Blood Cabin (2011)

Blood Cabin is a wonderfully retro but horrifically flawed homage of a slasher flick. A great concept, some excellent moments, but overall a ramshackle, unlikable mess that is ailed with the worst possible film infection of all time: boredom.

The story is ageless: five teenagers are heading to a rented woodside cabin for a weekend of sex, drink and drugs. Sadly their fun is somewhat ruined by a psychopath who gets his kicks out of brutally murdering young imbeciles… and the young hedonists find themselves fighting for survival against a seriously deranged foe.

This plot may sound familiar, but it’s supposed to. Known elsewhere (and on IMDB) as Murder Loves Killers Too, this retro-throwback perfectly recreates the bonkers and bloody slasher flicks of the 70’s and 80’s. But too perfectly. Rather than emulating the great likes of Friday the 13th, it instead encapsulates such classics as Mountaintop Motel Massacre… with all their multitude of flaws.

It begins with a twee, storytelling voiceover that perfectly sets the movie’s tone – it is a bit silly, with a promise of sex and violence – and it’s a great opening. In fact, the first 30 minutes really impress, emulating the slasher flicks of the 70′s and 80′s with a constantly moving camera, some hilariously cheesy music and pointless dialogue that seems entirely improvised. It is a quality homage… or I presume it is. Otherwise writer / director Drew Barnhardt must’ve been in a coma for 30 years and suddenly woken up in front of a camera.

The cracks appear after thirty minutes, however, when our antagonist has captured some of our teenage fools and the gleeful score is replaced by one of attempted tension. Then the killing begins, and it’s predictably gory stuff but wholly uninventive; drill in the guts, hook in the back, knife in the gob – it is so clichéd it’s irritating. The gore is sometimes decent but occasionally it looks ridiculous and tragically it mostly fails to convince.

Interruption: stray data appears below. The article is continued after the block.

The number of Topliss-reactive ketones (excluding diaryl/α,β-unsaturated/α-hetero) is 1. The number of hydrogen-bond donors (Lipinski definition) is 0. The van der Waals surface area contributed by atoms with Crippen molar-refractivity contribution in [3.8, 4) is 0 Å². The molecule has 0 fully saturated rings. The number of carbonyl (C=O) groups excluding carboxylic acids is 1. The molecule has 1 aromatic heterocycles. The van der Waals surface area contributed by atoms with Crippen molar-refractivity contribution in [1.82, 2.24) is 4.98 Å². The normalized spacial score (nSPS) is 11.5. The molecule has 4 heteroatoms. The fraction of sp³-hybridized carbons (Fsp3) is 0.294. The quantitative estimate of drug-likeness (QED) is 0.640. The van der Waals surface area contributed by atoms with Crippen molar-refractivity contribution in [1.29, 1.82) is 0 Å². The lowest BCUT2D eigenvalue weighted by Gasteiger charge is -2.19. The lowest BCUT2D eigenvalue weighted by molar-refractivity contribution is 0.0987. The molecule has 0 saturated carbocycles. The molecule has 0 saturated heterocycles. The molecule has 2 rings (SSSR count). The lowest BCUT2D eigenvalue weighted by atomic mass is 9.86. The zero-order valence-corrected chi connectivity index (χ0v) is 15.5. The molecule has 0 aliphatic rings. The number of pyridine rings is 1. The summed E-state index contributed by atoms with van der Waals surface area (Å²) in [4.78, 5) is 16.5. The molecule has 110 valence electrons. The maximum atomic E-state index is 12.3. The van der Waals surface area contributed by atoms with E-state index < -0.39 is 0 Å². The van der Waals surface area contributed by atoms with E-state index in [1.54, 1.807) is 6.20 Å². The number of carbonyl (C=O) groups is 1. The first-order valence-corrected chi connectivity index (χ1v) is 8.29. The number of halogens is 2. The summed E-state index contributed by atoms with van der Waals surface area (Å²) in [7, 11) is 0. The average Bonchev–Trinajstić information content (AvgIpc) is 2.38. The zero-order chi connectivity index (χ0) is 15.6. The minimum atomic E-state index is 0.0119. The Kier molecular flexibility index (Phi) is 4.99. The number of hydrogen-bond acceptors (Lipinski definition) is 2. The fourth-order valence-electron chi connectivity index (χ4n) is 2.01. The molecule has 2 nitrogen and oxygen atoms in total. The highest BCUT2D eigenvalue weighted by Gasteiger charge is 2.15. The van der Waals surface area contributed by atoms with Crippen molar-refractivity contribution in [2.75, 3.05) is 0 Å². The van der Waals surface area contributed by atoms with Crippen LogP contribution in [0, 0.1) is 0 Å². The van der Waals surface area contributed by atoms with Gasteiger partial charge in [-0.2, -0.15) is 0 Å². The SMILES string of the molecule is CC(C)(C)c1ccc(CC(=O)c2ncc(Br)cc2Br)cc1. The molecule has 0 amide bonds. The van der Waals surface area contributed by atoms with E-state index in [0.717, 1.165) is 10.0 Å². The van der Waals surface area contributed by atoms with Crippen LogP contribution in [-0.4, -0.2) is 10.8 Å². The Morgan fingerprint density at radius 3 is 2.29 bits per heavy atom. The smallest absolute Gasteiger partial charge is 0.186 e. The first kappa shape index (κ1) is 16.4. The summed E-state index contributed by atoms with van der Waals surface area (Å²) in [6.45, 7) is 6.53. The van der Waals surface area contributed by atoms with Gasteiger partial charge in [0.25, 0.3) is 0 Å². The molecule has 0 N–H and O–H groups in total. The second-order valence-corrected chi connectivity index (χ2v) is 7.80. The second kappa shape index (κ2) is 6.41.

Our evil antagonist is Big Stevie (Allen Andrews), an overweight, balding, 40-something man who casually murders without rage or any discernable motive. He is a genuinely disconcerting killer as he occasionally dresses up in a party hat or will suddenly decided to play under the bedsheets with a torch. It’s wonderfully odd.

Once Stevie has dispatched the majority of the pointless cast, it is up to “the smart one” Aggie (Christine Haeberman) to escape the cabin and get back to civilization. This is the mid-point of the movie, and when it becomes almost excruciatingly dull. The cat and mouse game between them both feels more like slug and snail chase, and I found myself pleading for something interesting to happen…

… and then, out of nowhere, the last fifteen minutes of the film deliver an explosive wake-up call. It is hard to justify swimming through the maddening boredom to get to the finale / epilogue, but the ending is simply inspired. It’s utterly unexpected and brilliantly done. I clearly can’t reveal it here, but it’s quite inspired.

Allen Andrews is perhaps the best actor in the film, and he plays the psychotic Stevie with a quiet dementia that helps to propel the movie along. He excels in his role and you genuinely believe him. The other actors also play their parts well, but they’re almost deliberately nothing roles, simply existing to take drugs, swear, get naked, shag on a pool table and be generally laughably trite stereotypes.

Big Stevie’s having a party and you’re invited. Don’t go. It may be occasionally well realized, the ending is awesome and Allen Andrews is superb… but it’s also utterly idiotic, cripplingly dull and the gore isn’t even that great. Blood Cabin is a mess.

Rating: ★★★★☆☆☆☆☆☆

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